In the Indian evolution the new type of sculpture, pseudo-Indian or Indo-European it was, was making a journey through its own discovery. The sculptors were realizing their individuality and consciously launched themselves in search of identity through the individual exploration of reality. When this eventuality highlighted their individual style and identity character, the question of borrowing influence became insignificant. Thus the roots of modern Indian sculpture were finally gaining their ground and, paradoxically, the pursuit of Western academic models pressed towards modernism. And it was this influence and this pursuit of Western academic style that marked the historical value of Indian modern art and indian folk art.
The Modern Art
The period of modernization of India is contemporaneous with the two hundred years of colonial rule. In this sense the history of British colonialism is a part of the history of Indian modernism. The growing forces of modernism were what British imperialism fought in India. This period transformed the total personality of the nation and through the search for freedom and progress, led it to an extraordinary national awakening.
- Modernism highlights the creative freedom of a human being, individuality and identity, the rational and objective aspect of life, and celebrates the successes and progress of individuals, as well as that of society and the nation. The colonial government provided Indians with an educational model of economic security and material comfort in their own interest. Education has transformed the traditional systems of life and culture and has destroyed the old “parochialism”.
The newly awakened, independent and self-assured personality guided the national consciousness of the country with the result of winning leadership in various fields. The non-violent movement of Mahatma Ghandi, the religious and social reforms initiated by Raja Ram Mohan Roy, the scientific inventions of CV Raman and Jagadish Chandra Bose, the literary and artistic creation of Rabindranath Tagore and the guests of other creative personalities were a test significant of this transformation. But unfortunately his impact on the Indian sculpture scene in particular and Indian art in general was not felt before the 1930s.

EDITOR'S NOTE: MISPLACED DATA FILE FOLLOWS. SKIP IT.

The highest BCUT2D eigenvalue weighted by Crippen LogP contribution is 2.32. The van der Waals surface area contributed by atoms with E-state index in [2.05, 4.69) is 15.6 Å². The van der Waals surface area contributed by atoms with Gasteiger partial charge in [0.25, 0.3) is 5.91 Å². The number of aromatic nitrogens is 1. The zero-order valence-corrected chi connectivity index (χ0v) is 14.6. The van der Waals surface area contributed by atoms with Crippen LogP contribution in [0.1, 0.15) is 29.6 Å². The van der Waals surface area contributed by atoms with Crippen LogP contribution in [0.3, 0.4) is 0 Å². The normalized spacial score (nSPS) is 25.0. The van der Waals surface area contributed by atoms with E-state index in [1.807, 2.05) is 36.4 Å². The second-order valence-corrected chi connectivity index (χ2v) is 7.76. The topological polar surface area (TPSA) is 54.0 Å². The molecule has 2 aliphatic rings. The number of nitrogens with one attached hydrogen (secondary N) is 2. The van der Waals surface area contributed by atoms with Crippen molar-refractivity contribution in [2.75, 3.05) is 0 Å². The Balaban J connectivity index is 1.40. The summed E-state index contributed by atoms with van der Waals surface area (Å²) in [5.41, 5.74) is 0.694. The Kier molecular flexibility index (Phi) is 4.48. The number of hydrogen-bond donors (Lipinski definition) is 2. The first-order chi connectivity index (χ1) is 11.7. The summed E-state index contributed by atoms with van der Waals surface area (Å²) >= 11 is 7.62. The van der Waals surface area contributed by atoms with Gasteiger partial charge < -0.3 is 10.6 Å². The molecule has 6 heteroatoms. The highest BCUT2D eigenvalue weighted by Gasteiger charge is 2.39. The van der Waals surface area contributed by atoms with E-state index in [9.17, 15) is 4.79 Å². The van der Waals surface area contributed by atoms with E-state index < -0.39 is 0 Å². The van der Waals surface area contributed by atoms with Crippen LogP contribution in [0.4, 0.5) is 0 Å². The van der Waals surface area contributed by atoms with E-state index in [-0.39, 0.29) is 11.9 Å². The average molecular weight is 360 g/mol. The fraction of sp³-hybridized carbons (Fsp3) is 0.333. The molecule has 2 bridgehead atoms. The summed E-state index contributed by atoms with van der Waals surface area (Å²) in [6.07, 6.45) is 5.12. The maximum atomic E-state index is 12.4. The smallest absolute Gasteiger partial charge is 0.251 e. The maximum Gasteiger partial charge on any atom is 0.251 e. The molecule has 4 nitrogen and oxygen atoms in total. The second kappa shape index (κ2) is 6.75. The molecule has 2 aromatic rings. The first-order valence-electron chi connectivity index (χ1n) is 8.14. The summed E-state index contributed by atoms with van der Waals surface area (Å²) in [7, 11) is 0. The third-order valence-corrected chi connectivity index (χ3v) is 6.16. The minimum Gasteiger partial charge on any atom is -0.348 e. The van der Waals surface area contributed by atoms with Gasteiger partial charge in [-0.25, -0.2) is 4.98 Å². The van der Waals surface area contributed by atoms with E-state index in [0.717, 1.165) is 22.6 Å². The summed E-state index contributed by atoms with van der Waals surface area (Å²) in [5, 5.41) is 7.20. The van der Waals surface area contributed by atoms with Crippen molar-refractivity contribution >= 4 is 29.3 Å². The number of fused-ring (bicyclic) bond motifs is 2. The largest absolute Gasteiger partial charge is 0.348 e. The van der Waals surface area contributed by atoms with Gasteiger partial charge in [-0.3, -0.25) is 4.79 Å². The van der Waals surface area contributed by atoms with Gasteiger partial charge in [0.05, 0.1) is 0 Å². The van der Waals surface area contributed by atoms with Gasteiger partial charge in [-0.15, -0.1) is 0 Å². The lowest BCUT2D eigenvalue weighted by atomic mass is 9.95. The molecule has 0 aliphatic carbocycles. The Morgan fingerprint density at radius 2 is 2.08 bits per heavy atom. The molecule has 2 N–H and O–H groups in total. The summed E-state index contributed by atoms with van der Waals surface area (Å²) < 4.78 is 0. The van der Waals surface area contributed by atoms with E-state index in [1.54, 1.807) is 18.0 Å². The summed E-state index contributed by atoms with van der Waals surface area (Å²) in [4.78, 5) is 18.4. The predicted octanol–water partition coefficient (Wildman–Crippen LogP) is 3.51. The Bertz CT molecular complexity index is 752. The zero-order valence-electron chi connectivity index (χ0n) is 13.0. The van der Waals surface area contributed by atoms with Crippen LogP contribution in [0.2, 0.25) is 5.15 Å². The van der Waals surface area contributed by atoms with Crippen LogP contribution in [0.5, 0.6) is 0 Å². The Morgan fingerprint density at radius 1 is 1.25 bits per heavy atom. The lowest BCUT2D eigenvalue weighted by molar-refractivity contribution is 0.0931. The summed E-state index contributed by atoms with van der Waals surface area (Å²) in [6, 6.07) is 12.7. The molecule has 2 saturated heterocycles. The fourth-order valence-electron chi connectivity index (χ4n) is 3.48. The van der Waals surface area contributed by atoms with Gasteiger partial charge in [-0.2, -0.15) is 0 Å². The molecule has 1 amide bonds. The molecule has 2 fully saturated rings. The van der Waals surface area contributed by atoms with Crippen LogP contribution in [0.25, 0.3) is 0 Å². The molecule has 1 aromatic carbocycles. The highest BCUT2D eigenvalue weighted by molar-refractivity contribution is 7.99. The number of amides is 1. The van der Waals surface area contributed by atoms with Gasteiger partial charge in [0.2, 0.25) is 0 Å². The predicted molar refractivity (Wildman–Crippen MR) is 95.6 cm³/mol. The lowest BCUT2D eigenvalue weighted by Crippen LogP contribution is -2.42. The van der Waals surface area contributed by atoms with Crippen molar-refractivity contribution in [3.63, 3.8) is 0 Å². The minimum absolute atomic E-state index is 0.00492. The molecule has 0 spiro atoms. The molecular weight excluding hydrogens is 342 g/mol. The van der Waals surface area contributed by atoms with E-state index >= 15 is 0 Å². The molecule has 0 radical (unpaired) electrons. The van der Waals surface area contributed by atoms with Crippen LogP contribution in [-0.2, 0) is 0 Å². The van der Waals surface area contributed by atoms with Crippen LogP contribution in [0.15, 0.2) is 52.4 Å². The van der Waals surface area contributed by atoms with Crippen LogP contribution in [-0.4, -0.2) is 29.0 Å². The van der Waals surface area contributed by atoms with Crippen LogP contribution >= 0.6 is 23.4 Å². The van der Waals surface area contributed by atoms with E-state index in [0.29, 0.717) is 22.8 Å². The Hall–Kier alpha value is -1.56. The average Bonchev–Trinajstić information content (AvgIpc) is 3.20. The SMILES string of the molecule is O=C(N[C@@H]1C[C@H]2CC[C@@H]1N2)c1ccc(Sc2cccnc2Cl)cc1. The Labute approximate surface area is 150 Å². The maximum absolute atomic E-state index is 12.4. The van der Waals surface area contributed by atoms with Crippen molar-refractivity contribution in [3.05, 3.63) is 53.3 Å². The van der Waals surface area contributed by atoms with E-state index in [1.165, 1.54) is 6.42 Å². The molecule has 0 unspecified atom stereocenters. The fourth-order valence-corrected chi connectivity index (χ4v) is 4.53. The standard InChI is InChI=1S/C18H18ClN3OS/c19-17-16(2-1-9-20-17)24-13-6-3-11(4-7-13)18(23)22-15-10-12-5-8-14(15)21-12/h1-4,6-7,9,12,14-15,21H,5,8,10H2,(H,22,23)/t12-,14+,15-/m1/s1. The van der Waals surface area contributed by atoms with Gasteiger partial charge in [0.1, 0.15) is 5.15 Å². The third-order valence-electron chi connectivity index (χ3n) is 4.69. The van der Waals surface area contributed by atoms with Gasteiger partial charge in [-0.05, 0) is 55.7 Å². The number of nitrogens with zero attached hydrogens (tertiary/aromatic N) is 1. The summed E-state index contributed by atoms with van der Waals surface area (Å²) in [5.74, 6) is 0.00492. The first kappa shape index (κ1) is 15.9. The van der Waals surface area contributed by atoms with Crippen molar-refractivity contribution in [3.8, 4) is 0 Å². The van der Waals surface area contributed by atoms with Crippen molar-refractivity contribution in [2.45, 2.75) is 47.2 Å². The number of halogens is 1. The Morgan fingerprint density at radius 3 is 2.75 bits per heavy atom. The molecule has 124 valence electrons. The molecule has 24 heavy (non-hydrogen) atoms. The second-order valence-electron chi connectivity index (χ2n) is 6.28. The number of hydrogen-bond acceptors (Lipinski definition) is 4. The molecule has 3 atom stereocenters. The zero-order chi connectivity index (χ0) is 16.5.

Early Indian sculptors admired academic style and were more concerned with technical skills than with expression. They were also easily compliant with the taste of the client as they were economically dependent on the commissions themselves. Some Indian sculptors adopted an English lifestyle because the patrons were more affected by that kind of life. Although some responded to the contemporary art scene, the academic idiom they adopted was inadequate to represent or express the reality of life in that historical period. Thus their sculptures lacked a modern meaning. The postures and gestures of a model of life based on Western antiquities and on smooth and cold surfaces were far from the reality of the authors.
Thus before 1930 Indian sculptors were either pleased or satisfied with themselves or completely confused. Only towards the end of the twenties did some try to cultivate individual styles and do personal experiments with various methods and materials. These “revolutionary” sculptors interacted with the styles of modern western sculpture and with its various “isms”: this can be seen between 1925 and 1950 in the works of Deviprasad Roy Chowdhury, S. Pansare, VP Karmakar and Ramkinkar Baji. The works of Prodosh Dasgupta, Dhanraj Bhagat, Sankho Chaudhuri, Amarnath Sehgal and Chintamani Kar followed, showing the greatest individuality and creativity towards the end of the forties and fifties. The first realistic style of the sculpture shows a strong adherence to the academic style and insists on technical virtuosity, skill and mastery.